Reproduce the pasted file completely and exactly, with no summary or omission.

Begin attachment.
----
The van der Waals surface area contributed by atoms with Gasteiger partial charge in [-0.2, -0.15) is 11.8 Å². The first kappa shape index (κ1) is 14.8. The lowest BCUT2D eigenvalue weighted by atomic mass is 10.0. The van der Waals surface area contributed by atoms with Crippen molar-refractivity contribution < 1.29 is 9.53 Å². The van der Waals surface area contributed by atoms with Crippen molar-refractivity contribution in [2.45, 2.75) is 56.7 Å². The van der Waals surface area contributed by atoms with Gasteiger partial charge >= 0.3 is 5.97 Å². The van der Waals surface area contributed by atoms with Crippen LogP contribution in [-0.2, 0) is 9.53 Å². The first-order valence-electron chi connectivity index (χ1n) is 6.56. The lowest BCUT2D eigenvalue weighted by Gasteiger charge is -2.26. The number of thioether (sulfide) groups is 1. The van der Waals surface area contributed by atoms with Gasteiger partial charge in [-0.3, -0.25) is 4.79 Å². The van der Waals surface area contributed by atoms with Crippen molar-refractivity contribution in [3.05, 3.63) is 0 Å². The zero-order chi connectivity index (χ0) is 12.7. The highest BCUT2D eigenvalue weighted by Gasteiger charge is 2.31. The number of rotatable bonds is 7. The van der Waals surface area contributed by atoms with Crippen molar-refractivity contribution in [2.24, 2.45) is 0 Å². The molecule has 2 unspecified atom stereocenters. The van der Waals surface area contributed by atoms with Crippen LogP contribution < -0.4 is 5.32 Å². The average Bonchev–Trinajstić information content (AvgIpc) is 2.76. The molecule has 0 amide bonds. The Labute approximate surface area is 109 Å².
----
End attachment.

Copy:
The van der Waals surface area contributed by atoms with Gasteiger partial charge in [-0.2, -0.15) is 11.8 Å². The first kappa shape index (κ1) is 14.8. The lowest BCUT2D eigenvalue weighted by atomic mass is 10.0. The van der Waals surface area contributed by atoms with Crippen molar-refractivity contribution < 1.29 is 9.53 Å². The van der Waals surface area contributed by atoms with Crippen molar-refractivity contribution in [2.45, 2.75) is 56.7 Å². The van der Waals surface area contributed by atoms with Gasteiger partial charge >= 0.3 is 5.97 Å². The van der Waals surface area contributed by atoms with Crippen LogP contribution in [-0.2, 0) is 9.53 Å². The first-order valence-electron chi connectivity index (χ1n) is 6.56. The lowest BCUT2D eigenvalue weighted by Gasteiger charge is -2.26. The number of thioether (sulfide) groups is 1. The van der Waals surface area contributed by atoms with Gasteiger partial charge in [-0.3, -0.25) is 4.79 Å². The van der Waals surface area contributed by atoms with Crippen molar-refractivity contribution in [3.05, 3.63) is 0 Å². The zero-order chi connectivity index (χ0) is 12.7. The highest BCUT2D eigenvalue weighted by Gasteiger charge is 2.31. The number of rotatable bonds is 7. The van der Waals surface area contributed by atoms with Crippen molar-refractivity contribution in [2.24, 2.45) is 0 Å². The molecule has 2 unspecified atom stereocenters. The van der Waals surface area contributed by atoms with Crippen LogP contribution < -0.4 is 5.32 Å². The average Bonchev–Trinajstić information content (AvgIpc) is 2.76. The molecule has 0 amide bonds. The Labute approximate surface area is 109 Å².